In the Journals

HBV/HIV coinfection leads to poorer outcomes in hospitalized patients

Recent findings published in the Journal of Viral Hepatitis showed that HBV/HIV coinfection led to poorer outcomes in hospitalized patients compared with those infected with either HBV or HIV alone.

“Published literature has established that HBV/HIV coinfection progresses to cirrhosis faster than HBV alone and is associated with higher liver-related mortality than HIV alone,” Ruma Rajbhandari, MD, PhD, gastroenterology fellow at Massachusetts General Hospital, and colleagues wrote. “In a large nationwide study of hospitalized patients, we demonstrate that HBV/HIV coinfection is associated with higher in-hospital mortality, length of stay and hospitalization costs than those with HBV alone.”

Prevalence of HBV coinfection among those already infected with HIV ranges from 6% in the United States and Europe to 10% in Africa, South America and Asia, the researchers wrote. Although studies have already assessed overall HBV/HIV coinfection outcomes, no studies have examined these outcomes among hospitalized patients, who could be more vulnerable to poorer outcomes.

Thus, Rajbhandari and colleagues compared outcomes of HBV/HIV coinfection in hospitalized patients with those who had either HBV or HIV alone, using the 2011 US Nationwide Inpatient Sample. The researchers compared liver-related admissions between these three groups and performed multivariable logistic regression to identify independent predictors of in-hospital mortality, length of stay and total charges. Overall, there were 72,584 discharges of HBV alone, 133,880 discharges with HIV and 8,156 discharges with HBV/HIV coinfection.

They found that HBV/HIV coinfection was associated with higher mortality compared with HBV alone (OR = 1.67; 95% CI, 1.3-2.15), but not HIV (OR = 1.22; 95% CI, 0.96-1.54). However, HBV coinfection along with cirrhosis or complications of portal hypertension was associated with a three times greater mortality (OR = 3; 95% CI, 1.8-5.02). In addition, coinfection was associated with greater length of stay and total hospitalization charges compared with HBV alone (1.53 days, P < .001; $17,595, P < .001) and HIV (0.62 days, P = .034; $8840, P = .005). This held true when coinfection, as well as HIV or HBV alone, were compared with all-cause hospitalizations.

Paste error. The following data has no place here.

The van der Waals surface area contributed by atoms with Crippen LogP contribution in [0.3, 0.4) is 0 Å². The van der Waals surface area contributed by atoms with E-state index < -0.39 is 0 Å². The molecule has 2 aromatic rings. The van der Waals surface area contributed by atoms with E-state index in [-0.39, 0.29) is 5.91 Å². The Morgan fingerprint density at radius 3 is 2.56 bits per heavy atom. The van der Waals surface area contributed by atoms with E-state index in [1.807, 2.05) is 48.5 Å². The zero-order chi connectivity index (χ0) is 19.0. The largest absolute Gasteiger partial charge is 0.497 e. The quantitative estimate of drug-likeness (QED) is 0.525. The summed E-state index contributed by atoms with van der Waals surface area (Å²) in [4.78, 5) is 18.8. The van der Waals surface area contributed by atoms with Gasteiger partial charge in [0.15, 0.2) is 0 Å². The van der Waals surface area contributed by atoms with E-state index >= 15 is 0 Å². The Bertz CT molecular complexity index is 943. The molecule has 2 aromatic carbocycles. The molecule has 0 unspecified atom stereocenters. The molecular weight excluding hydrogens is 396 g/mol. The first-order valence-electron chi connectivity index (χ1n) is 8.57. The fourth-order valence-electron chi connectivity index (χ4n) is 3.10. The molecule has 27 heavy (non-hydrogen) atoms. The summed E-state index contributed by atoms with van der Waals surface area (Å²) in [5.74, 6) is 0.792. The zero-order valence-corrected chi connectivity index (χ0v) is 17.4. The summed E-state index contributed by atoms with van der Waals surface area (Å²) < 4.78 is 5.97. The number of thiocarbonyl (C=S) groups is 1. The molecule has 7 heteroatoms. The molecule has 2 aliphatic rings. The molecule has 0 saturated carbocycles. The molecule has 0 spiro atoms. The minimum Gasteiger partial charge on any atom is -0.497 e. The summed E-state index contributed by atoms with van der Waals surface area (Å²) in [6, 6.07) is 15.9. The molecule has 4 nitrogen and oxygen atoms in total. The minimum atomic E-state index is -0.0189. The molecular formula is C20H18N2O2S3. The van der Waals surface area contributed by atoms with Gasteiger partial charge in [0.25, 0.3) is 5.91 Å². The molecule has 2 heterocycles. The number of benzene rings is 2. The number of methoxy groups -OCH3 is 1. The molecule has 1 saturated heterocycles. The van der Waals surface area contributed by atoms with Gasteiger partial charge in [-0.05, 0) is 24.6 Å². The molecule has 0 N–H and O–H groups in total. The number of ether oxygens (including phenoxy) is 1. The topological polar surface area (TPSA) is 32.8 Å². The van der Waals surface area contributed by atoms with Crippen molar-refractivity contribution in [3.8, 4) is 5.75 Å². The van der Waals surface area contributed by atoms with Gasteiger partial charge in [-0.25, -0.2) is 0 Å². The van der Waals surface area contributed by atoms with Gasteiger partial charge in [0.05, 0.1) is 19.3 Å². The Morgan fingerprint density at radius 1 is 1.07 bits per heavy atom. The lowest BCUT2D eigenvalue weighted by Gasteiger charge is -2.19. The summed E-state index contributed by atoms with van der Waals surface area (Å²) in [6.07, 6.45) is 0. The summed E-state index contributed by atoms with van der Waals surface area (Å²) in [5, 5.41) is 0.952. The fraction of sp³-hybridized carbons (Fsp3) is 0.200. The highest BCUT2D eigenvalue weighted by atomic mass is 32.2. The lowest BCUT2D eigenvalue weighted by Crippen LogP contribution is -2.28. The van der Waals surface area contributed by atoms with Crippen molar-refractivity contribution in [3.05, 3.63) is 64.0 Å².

“This suggests that the overall healthcare utilization and costs associated with either HBV or HIV infection are higher than the national average for all hospitalizations,” the researchers wrote. “Policy-makers should be aware of the financial implications of coinfection as they allocate scarce healthcare resources and establish capitated costs for accountable care organizations.” – by Will Offit

Disclosures: Rajbhandari reports no relevant financial disclosures. Please see the full study for a list of all other researchers’ relevant financial disclosures.

Recent findings published in the Journal of Viral Hepatitis showed that HBV/HIV coinfection led to poorer outcomes in hospitalized patients compared with those infected with either HBV or HIV alone.

“Published literature has established that HBV/HIV coinfection progresses to cirrhosis faster than HBV alone and is associated with higher liver-related mortality than HIV alone,” Ruma Rajbhandari, MD, PhD, gastroenterology fellow at Massachusetts General Hospital, and colleagues wrote. “In a large nationwide study of hospitalized patients, we demonstrate that HBV/HIV coinfection is associated with higher in-hospital mortality, length of stay and hospitalization costs than those with HBV alone.”

Prevalence of HBV coinfection among those already infected with HIV ranges from 6% in the United States and Europe to 10% in Africa, South America and Asia, the researchers wrote. Although studies have already assessed overall HBV/HIV coinfection outcomes, no studies have examined these outcomes among hospitalized patients, who could be more vulnerable to poorer outcomes.

Thus, Rajbhandari and colleagues compared outcomes of HBV/HIV coinfection in hospitalized patients with those who had either HBV or HIV alone, using the 2011 US Nationwide Inpatient Sample. The researchers compared liver-related admissions between these three groups and performed multivariable logistic regression to identify independent predictors of in-hospital mortality, length of stay and total charges. Overall, there were 72,584 discharges of HBV alone, 133,880 discharges with HIV and 8,156 discharges with HBV/HIV coinfection.

They found that HBV/HIV coinfection was associated with higher mortality compared with HBV alone (OR = 1.67; 95% CI, 1.3-2.15), but not HIV (OR = 1.22; 95% CI, 0.96-1.54). However, HBV coinfection along with cirrhosis or complications of portal hypertension was associated with a three times greater mortality (OR = 3; 95% CI, 1.8-5.02). In addition, coinfection was associated with greater length of stay and total hospitalization charges compared with HBV alone (1.53 days, P < .001; $17,595, P < .001) and HIV (0.62 days, P = .034; $8840, P = .005). This held true when coinfection, as well as HIV or HBV alone, were compared with all-cause hospitalizations.

“This suggests that the overall healthcare utilization and costs associated with either HBV or HIV infection are higher than the national average for all hospitalizations,” the researchers wrote. “Policy-makers should be aware of the financial implications of coinfection as they allocate scarce healthcare resources and establish capitated costs for accountable care organizations.” – by Will Offit

Disclosures: Rajbhandari reports no relevant financial disclosures. Please see the full study for a list of all other researchers’ relevant financial disclosures.